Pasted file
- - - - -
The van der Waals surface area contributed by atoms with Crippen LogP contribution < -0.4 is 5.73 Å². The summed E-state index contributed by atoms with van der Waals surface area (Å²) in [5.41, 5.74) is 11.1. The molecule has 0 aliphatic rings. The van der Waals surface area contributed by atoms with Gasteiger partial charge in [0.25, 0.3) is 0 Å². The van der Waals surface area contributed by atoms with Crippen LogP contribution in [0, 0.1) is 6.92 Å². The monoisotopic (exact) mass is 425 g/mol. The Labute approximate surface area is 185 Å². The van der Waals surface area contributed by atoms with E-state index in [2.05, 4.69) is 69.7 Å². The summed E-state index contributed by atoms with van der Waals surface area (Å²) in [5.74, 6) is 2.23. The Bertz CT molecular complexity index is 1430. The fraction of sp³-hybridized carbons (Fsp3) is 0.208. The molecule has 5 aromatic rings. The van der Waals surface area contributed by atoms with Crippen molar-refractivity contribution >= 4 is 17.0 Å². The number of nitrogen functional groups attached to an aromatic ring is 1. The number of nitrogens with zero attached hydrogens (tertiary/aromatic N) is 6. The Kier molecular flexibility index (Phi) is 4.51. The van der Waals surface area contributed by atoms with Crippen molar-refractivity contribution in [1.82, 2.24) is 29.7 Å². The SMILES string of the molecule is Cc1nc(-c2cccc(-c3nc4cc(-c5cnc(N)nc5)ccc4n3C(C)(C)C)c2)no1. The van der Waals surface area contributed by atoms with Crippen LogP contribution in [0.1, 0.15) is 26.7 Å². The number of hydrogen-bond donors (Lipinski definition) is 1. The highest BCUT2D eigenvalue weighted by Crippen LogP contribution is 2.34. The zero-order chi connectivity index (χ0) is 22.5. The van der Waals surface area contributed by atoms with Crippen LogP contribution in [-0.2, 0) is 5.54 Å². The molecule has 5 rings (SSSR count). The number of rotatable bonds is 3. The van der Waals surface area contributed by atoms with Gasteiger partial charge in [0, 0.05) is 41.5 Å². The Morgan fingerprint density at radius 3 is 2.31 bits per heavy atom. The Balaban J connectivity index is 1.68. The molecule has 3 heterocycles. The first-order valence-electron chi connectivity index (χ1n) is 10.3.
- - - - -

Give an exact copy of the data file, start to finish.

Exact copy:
The van der Waals surface area contributed by atoms with Crippen LogP contribution < -0.4 is 5.73 Å². The summed E-state index contributed by atoms with van der Waals surface area (Å²) in [5.41, 5.74) is 11.1. The molecule has 0 aliphatic rings. The van der Waals surface area contributed by atoms with Gasteiger partial charge in [0.25, 0.3) is 0 Å². The van der Waals surface area contributed by atoms with Crippen LogP contribution in [0, 0.1) is 6.92 Å². The monoisotopic (exact) mass is 425 g/mol. The Labute approximate surface area is 185 Å². The van der Waals surface area contributed by atoms with E-state index in [2.05, 4.69) is 69.7 Å². The summed E-state index contributed by atoms with van der Waals surface area (Å²) in [5.74, 6) is 2.23. The Bertz CT molecular complexity index is 1430. The fraction of sp³-hybridized carbons (Fsp3) is 0.208. The molecule has 5 aromatic rings. The van der Waals surface area contributed by atoms with Crippen molar-refractivity contribution >= 4 is 17.0 Å². The number of nitrogen functional groups attached to an aromatic ring is 1. The number of nitrogens with zero attached hydrogens (tertiary/aromatic N) is 6. The Kier molecular flexibility index (Phi) is 4.51. The van der Waals surface area contributed by atoms with Crippen molar-refractivity contribution in [1.82, 2.24) is 29.7 Å². The SMILES string of the molecule is Cc1nc(-c2cccc(-c3nc4cc(-c5cnc(N)nc5)ccc4n3C(C)(C)C)c2)no1. The van der Waals surface area contributed by atoms with Crippen LogP contribution in [0.1, 0.15) is 26.7 Å². The number of hydrogen-bond donors (Lipinski definition) is 1. The highest BCUT2D eigenvalue weighted by Crippen LogP contribution is 2.34. The zero-order chi connectivity index (χ0) is 22.5. The van der Waals surface area contributed by atoms with Crippen LogP contribution in [-0.2, 0) is 5.54 Å². The molecule has 5 rings (SSSR count). The number of rotatable bonds is 3. The van der Waals surface area contributed by atoms with Gasteiger partial charge in [0, 0.05) is 41.5 Å². The Morgan fingerprint density at radius 3 is 2.31 bits per heavy atom. The Balaban J connectivity index is 1.68. The molecule has 3 heterocycles. The first-order valence-electron chi connectivity index (χ1n) is 10.3.